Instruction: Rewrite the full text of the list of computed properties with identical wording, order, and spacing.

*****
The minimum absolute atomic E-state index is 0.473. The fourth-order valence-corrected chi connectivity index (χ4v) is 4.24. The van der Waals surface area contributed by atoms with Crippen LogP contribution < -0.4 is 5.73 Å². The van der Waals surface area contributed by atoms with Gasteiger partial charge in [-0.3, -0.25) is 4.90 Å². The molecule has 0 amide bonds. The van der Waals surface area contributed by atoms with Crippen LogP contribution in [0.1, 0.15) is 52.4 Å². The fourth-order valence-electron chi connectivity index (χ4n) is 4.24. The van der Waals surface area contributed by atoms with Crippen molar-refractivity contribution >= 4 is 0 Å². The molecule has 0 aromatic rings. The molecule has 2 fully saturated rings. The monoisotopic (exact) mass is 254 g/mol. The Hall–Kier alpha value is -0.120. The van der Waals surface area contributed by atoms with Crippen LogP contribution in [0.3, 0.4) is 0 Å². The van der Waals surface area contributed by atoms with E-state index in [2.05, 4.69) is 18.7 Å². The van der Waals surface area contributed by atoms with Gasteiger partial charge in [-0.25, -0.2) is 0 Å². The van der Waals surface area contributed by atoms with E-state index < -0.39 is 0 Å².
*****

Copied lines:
The minimum absolute atomic E-state index is 0.473. The fourth-order valence-corrected chi connectivity index (χ4v) is 4.24. The van der Waals surface area contributed by atoms with Crippen LogP contribution < -0.4 is 5.73 Å². The van der Waals surface area contributed by atoms with Gasteiger partial charge in [-0.3, -0.25) is 4.90 Å². The molecule has 0 amide bonds. The van der Waals surface area contributed by atoms with Crippen LogP contribution in [0.1, 0.15) is 52.4 Å². The fourth-order valence-electron chi connectivity index (χ4n) is 4.24. The van der Waals surface area contributed by atoms with Crippen molar-refractivity contribution >= 4 is 0 Å². The molecule has 0 aromatic rings. The molecule has 2 fully saturated rings. The monoisotopic (exact) mass is 254 g/mol. The Hall–Kier alpha value is -0.120. The van der Waals surface area contributed by atoms with Crippen LogP contribution in [0.3, 0.4) is 0 Å². The van der Waals surface area contributed by atoms with E-state index in [2.05, 4.69) is 18.7 Å². The van der Waals surface area contributed by atoms with Gasteiger partial charge in [-0.25, -0.2) is 0 Å². The van der Waals surface area contributed by atoms with E-state index < -0.39 is 0 Å².